The only regret Jeffrey Quasha has about Morrison Healthcare’s Kazan teppanyaki popup is that he didn’t roll it out sooner.
“When we run it, we get slammed,” says Quasha, senior director of culinary innovation at Morrison. Some hospitals see dozens of hungry guests lined up out the door for three hours straight on days Kazan is on the schedule.
Because the lure of teppanyaki draws in many new guests, Kazan is not cannibalizing sales at other stations. They also tend to spend more—check averages increase by 14 percent on Kazan-designated days, according to Morrison.
Introduced in 2021 as a fast casual, innovative spin on the classic Japanese steakhouse, Kazan is a complete grill takeover. Hospitals without grill stations can adapt the concept by organizing an assembly station where team members combine ingredients prepped in advance.
“It’s not difficult to convert the stations, as long as the mise en place is ready,” Quasha says.
“It’s just a matter of assembling or cooking the orders.”
Developing a menu that could be easily executed at hospitals of various sizes, while still offering authentic teppanyaki flavor, was an early hurdle. Quasha opted to structure the menu around a signature fried rice. Bowls start with a flavorful jasmine rice fried in sesame oil with garlic, ginger and lemon grass and tossed with shelled edamame, scallions, peas, carrots, hoisin sauce, gluten-free soy sauce and fresh lime juice.
Guests can order the bowls with items like teriyaki chicken, hibachi-style steak, shiitake mushrooms, blistered shishito peppers, mushrooms, scallion broth and homemade ginger and yum yum sauces. The steak option is a big seller, and a vegetable bowl topped with a hibachi-style mushroom has been a popular entrée.
The concept can work for lunch or dinner, and it’s also an option for doctors’ dining spaces.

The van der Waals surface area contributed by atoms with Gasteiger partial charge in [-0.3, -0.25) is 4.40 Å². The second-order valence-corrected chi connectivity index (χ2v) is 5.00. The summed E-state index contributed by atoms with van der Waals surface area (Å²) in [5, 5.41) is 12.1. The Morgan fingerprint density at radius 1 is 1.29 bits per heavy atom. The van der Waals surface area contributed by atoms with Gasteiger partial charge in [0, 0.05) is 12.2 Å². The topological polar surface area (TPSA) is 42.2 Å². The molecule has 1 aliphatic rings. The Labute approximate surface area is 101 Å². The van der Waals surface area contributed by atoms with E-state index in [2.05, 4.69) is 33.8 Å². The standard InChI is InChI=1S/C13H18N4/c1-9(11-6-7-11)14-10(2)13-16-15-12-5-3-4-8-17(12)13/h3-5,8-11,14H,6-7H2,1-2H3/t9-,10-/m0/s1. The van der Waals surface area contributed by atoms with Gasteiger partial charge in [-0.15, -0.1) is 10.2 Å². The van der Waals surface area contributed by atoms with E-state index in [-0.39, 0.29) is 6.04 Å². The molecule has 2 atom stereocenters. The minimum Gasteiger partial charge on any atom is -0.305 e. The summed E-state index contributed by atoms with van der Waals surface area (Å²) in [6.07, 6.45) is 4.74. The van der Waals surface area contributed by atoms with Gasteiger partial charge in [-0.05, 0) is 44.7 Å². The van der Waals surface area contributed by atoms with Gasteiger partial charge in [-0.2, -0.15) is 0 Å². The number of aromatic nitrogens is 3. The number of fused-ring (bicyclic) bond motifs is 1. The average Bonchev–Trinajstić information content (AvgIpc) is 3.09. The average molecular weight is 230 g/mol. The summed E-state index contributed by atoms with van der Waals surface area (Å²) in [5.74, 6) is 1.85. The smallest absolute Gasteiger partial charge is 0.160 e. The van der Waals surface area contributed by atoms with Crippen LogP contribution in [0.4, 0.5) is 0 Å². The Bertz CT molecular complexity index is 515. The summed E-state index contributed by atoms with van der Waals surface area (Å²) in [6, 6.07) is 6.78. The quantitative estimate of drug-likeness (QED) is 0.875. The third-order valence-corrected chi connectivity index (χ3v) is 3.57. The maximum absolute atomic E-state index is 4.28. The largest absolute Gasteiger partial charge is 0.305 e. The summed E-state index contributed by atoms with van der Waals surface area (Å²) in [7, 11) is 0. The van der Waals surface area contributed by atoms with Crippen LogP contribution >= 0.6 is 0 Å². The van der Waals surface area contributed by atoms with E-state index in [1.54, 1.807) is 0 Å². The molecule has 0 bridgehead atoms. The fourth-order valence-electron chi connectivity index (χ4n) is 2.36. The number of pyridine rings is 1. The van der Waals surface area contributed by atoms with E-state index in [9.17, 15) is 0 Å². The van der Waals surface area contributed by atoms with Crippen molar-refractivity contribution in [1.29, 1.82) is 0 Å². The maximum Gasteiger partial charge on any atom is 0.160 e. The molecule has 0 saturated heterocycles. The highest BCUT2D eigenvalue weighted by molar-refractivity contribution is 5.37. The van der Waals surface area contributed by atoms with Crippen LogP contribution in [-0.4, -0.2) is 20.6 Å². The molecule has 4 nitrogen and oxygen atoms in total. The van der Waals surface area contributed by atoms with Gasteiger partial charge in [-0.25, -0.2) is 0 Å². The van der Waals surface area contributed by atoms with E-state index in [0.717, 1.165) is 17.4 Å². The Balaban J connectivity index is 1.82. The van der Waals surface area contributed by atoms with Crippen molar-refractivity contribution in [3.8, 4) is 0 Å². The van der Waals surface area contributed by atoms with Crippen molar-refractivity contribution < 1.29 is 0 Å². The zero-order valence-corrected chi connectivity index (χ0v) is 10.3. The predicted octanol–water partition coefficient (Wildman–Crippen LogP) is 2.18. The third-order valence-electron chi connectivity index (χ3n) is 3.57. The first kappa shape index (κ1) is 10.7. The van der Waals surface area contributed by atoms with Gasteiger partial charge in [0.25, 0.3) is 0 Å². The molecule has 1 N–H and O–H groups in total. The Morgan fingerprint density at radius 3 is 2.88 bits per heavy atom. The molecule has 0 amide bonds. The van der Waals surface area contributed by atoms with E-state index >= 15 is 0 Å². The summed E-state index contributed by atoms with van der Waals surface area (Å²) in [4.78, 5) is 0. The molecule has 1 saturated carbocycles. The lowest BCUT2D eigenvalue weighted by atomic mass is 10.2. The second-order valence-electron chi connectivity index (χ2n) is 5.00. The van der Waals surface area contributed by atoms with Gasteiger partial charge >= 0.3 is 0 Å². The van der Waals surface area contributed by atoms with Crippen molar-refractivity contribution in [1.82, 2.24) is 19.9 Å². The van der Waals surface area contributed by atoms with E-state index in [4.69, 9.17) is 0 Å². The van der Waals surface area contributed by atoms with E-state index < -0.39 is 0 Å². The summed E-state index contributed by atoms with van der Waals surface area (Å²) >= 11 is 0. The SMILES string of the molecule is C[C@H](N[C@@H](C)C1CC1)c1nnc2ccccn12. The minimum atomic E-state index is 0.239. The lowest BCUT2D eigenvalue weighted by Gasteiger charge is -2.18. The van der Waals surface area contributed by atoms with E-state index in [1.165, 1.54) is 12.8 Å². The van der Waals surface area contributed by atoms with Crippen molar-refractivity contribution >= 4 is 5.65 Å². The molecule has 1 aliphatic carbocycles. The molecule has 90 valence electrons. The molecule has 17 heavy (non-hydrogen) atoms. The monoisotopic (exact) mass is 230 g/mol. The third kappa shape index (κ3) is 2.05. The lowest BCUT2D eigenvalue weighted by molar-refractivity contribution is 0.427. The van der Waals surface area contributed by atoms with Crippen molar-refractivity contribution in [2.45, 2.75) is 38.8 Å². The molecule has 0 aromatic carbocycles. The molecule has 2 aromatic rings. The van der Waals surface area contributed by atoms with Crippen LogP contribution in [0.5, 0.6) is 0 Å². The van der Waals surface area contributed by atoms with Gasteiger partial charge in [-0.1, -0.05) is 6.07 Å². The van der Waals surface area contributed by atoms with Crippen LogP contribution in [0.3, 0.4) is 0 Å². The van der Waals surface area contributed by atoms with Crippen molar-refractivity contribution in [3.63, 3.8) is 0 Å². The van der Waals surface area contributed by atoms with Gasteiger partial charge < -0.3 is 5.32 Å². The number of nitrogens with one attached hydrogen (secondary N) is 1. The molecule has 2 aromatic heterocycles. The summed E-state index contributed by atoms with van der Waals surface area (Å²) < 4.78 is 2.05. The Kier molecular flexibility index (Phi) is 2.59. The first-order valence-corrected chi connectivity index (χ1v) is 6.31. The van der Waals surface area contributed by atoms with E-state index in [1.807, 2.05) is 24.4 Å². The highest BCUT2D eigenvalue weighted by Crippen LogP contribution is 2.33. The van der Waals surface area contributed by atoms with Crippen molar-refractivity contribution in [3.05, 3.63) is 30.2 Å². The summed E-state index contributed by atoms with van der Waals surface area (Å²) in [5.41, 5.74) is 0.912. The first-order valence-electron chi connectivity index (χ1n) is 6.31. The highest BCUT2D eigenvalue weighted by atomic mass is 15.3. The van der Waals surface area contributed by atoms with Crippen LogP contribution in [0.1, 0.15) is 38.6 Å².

Chefs at some Morrison locations have lent their own twist to the menu. The initial choices didn’t include items like shrimp or pork, in consideration of hospitals with kosher-style menus, but some locations have added shrimp or wild Alaskan salmon as an option. One hospital offered crispy tofu marinated in ginger sauce as a protein choice.
Quasha says he loves to see that kind of unit-level creativity—in fact, it’s one of the goals of the takeovers. Besides offering guests more variety and keeping hospitals competitive with outside eateries, “we do popups to drive innovation and inspire our chefs,” he notes.
So far, Morrison has rolled out 58 popups, with four more in the works for next year. They typically run for a day on a rotating schedule. Considering Kazan’s popularity, client hospitals try to offer it at least once in a four-week cycle, Quasha notes.
To equip hospital dining staffs to handle these limited time offers, Morrison provides accompanying training videos with instructions for station setup, recipe assembly and best practices, Quasha says.
Quasha, who has been focused on retail concept development, has recently turned his attention to patient dining as well. He sees a place for limited time offers on patient menus that mirror the retail side. “Why can’t a patient get a hibachi meal if it’s being done on the retail side?” he reasons.